The second reservation allows a state to declare that it will only apply the Convention if all parties to the settlement agreement have agreed that it should apply. Again, this is potentially another obstacle to enforcement in jurisdictions that mandate an opt-in requirement. In order to avoid a situation where a party is unable to enforce an agreement, all parties must agree that the Convention will apply in advance of a dispute or the mediation process.
Declarations can be made at any time, so it remains to be seen if any of the current signatories apply the reservations in Article 8.
Other practical considerations
Another potential issue is the uncertainty that may arise if there is no administering institution and a mediator refuses to sign the settlement agreement or other document certifying that the mediation took place.
A recent English case provides an example of what can happen if a mediator is called to give evidence in litigation proceedings. In The Serpentine Trust Limited v HMRC,7 a mediator provided a witness statement in a tax dispute and was cross-examined on a note that he produced at the end of the day of the mediation. In this case, questions about the note were raised and the judge found the mediator’s evidence to be unreliable. Many mediators want to avoid the risk of being forced to give witness evidence in court in this way and, consequently, often refuse to sign agreements or documents. Another reason frequently cited is confidentiality.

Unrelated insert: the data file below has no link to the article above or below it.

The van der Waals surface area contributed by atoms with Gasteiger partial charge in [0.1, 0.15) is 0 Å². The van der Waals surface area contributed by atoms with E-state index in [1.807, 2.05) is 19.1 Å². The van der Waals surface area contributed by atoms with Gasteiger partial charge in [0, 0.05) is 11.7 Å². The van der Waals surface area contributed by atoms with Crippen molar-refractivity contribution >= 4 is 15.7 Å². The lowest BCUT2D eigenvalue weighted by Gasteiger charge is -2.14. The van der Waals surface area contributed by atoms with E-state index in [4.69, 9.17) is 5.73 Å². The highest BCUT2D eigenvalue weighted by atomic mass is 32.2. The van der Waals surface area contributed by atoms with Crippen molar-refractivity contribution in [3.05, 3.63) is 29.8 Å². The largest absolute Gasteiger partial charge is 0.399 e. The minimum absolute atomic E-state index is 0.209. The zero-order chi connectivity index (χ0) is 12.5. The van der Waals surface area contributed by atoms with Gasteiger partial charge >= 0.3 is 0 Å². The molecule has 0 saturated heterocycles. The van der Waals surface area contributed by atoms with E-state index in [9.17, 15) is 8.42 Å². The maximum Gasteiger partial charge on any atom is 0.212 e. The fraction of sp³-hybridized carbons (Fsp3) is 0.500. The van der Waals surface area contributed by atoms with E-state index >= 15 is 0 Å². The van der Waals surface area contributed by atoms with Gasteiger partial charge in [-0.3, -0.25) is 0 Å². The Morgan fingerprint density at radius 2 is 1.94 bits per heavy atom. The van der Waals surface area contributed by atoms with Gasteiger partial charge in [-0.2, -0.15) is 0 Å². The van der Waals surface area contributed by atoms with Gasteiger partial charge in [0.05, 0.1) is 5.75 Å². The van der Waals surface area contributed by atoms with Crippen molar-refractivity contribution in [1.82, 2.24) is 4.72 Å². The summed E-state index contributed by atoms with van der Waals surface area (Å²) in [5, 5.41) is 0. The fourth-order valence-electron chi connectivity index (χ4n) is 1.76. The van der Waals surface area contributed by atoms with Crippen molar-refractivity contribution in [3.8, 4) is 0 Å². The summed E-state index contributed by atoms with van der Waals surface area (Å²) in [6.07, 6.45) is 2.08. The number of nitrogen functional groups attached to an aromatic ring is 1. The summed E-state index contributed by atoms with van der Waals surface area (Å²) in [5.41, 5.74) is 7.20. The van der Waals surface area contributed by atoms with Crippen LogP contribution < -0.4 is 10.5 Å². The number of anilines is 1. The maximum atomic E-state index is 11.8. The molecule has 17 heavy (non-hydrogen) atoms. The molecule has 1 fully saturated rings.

In the absence of an administering institution or a signed document from the mediator, the party seeking to enforce the agreement must provide evidence acceptable to the relevant court or authority. These requirements could vary depending on the applicable law or procedure of the country in which enforcement is sought. It is therefore important to know prior to a mediation process whether a mediator appointed by the parties is willing to sign a settlement agreement or other document confirming that a mediation took place.
The issues identified above are potentially challenging. Whilst there are currently 46 signatories to the Convention, it remains to be seen how many will go on to ratify it. Those that do may also make declarations under Article 8 that could hinder enforcement of mediated settlement agreements to which governments or government agencies are party.